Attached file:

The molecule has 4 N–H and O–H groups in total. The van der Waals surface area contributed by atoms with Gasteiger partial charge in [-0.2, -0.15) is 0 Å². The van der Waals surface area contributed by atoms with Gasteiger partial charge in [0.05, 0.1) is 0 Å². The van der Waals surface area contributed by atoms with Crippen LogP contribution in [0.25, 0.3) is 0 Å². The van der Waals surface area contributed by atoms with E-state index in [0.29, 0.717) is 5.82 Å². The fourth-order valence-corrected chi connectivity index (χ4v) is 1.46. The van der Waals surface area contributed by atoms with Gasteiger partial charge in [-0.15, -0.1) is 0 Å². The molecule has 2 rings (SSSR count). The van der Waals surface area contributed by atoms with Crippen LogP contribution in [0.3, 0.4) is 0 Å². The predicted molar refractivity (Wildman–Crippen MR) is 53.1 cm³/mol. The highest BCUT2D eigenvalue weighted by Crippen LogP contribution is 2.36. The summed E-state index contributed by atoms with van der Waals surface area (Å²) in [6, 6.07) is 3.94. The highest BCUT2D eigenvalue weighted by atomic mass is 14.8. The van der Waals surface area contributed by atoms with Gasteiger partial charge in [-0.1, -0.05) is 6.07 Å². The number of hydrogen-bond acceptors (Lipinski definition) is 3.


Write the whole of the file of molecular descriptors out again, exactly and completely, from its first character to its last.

The molecule has 4 N–H and O–H groups in total. The van der Waals surface area contributed by atoms with Gasteiger partial charge in [-0.2, -0.15) is 0 Å². The van der Waals surface area contributed by atoms with Gasteiger partial charge in [0.05, 0.1) is 0 Å². The van der Waals surface area contributed by atoms with Crippen LogP contribution in [0.25, 0.3) is 0 Å². The van der Waals surface area contributed by atoms with E-state index in [0.29, 0.717) is 5.82 Å². The fourth-order valence-corrected chi connectivity index (χ4v) is 1.46. The van der Waals surface area contributed by atoms with Gasteiger partial charge in [-0.15, -0.1) is 0 Å². The molecule has 2 rings (SSSR count). The van der Waals surface area contributed by atoms with Crippen LogP contribution in [0.3, 0.4) is 0 Å². The predicted molar refractivity (Wildman–Crippen MR) is 53.1 cm³/mol. The highest BCUT2D eigenvalue weighted by Crippen LogP contribution is 2.36. The summed E-state index contributed by atoms with van der Waals surface area (Å²) in [6, 6.07) is 3.94. The highest BCUT2D eigenvalue weighted by atomic mass is 14.8. The van der Waals surface area contributed by atoms with Gasteiger partial charge in [-0.1, -0.05) is 6.07 Å². The number of hydrogen-bond acceptors (Lipinski definition) is 3.